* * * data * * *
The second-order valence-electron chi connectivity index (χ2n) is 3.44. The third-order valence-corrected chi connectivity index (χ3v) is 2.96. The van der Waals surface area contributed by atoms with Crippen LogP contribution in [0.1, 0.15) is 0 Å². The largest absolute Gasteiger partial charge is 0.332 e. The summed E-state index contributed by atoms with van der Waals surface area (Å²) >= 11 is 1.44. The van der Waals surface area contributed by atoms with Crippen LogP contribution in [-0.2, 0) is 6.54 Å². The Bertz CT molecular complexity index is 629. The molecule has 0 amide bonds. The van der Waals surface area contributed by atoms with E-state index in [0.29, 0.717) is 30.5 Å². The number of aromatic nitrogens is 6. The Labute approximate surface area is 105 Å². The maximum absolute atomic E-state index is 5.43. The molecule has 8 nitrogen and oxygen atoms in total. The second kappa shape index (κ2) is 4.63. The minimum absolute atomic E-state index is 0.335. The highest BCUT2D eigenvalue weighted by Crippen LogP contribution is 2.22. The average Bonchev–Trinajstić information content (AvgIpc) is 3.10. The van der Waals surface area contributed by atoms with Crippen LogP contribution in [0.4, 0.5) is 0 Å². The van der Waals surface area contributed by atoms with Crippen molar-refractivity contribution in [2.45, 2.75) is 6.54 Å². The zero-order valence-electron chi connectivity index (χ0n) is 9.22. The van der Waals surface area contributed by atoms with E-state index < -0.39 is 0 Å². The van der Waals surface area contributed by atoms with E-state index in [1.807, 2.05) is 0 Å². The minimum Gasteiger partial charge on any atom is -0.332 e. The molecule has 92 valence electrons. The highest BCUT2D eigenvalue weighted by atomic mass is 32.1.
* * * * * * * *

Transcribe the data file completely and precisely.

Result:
The second-order valence-electron chi connectivity index (χ2n) is 3.44. The third-order valence-corrected chi connectivity index (χ3v) is 2.96. The van der Waals surface area contributed by atoms with Crippen LogP contribution in [0.1, 0.15) is 0 Å². The largest absolute Gasteiger partial charge is 0.332 e. The summed E-state index contributed by atoms with van der Waals surface area (Å²) >= 11 is 1.44. The van der Waals surface area contributed by atoms with Crippen LogP contribution in [-0.2, 0) is 6.54 Å². The Bertz CT molecular complexity index is 629. The molecule has 0 amide bonds. The van der Waals surface area contributed by atoms with E-state index in [0.29, 0.717) is 30.5 Å². The number of aromatic nitrogens is 6. The Labute approximate surface area is 105 Å². The maximum absolute atomic E-state index is 5.43. The molecule has 8 nitrogen and oxygen atoms in total. The second kappa shape index (κ2) is 4.63. The minimum absolute atomic E-state index is 0.335. The highest BCUT2D eigenvalue weighted by Crippen LogP contribution is 2.22. The average Bonchev–Trinajstić information content (AvgIpc) is 3.10. The van der Waals surface area contributed by atoms with Crippen LogP contribution in [0.4, 0.5) is 0 Å². The van der Waals surface area contributed by atoms with Crippen molar-refractivity contribution in [2.45, 2.75) is 6.54 Å². The zero-order valence-electron chi connectivity index (χ0n) is 9.22. The van der Waals surface area contributed by atoms with E-state index < -0.39 is 0 Å². The van der Waals surface area contributed by atoms with E-state index in [1.807, 2.05) is 0 Å². The minimum Gasteiger partial charge on any atom is -0.332 e. The molecule has 92 valence electrons. The highest BCUT2D eigenvalue weighted by atomic mass is 32.1.